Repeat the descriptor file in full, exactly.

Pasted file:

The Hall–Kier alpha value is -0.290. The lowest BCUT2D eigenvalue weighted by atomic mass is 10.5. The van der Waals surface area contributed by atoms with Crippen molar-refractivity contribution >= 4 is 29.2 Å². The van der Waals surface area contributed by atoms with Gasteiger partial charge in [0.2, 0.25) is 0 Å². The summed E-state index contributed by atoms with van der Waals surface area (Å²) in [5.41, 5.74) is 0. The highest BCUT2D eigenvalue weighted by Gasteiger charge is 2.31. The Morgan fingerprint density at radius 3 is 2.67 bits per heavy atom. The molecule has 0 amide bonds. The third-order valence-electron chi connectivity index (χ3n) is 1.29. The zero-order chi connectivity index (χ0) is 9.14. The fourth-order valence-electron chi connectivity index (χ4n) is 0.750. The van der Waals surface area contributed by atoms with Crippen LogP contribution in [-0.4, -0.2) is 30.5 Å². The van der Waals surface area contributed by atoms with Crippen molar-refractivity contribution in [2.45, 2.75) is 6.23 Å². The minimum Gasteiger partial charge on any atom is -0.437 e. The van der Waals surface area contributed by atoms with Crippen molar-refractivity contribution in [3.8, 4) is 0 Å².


The Hall–Kier alpha value is -0.290. The lowest BCUT2D eigenvalue weighted by atomic mass is 10.5. The van der Waals surface area contributed by atoms with Crippen molar-refractivity contribution >= 4 is 29.2 Å². The van der Waals surface area contributed by atoms with Gasteiger partial charge in [0.2, 0.25) is 0 Å². The summed E-state index contributed by atoms with van der Waals surface area (Å²) in [5.41, 5.74) is 0. The highest BCUT2D eigenvalue weighted by Gasteiger charge is 2.31. The Morgan fingerprint density at radius 3 is 2.67 bits per heavy atom. The molecule has 0 amide bonds. The third-order valence-electron chi connectivity index (χ3n) is 1.29. The zero-order chi connectivity index (χ0) is 9.14. The fourth-order valence-electron chi connectivity index (χ4n) is 0.750. The van der Waals surface area contributed by atoms with Crippen LogP contribution in [-0.4, -0.2) is 30.5 Å². The van der Waals surface area contributed by atoms with Crippen molar-refractivity contribution in [2.45, 2.75) is 6.23 Å². The minimum Gasteiger partial charge on any atom is -0.437 e. The van der Waals surface area contributed by atoms with Crippen molar-refractivity contribution in [3.8, 4) is 0 Å².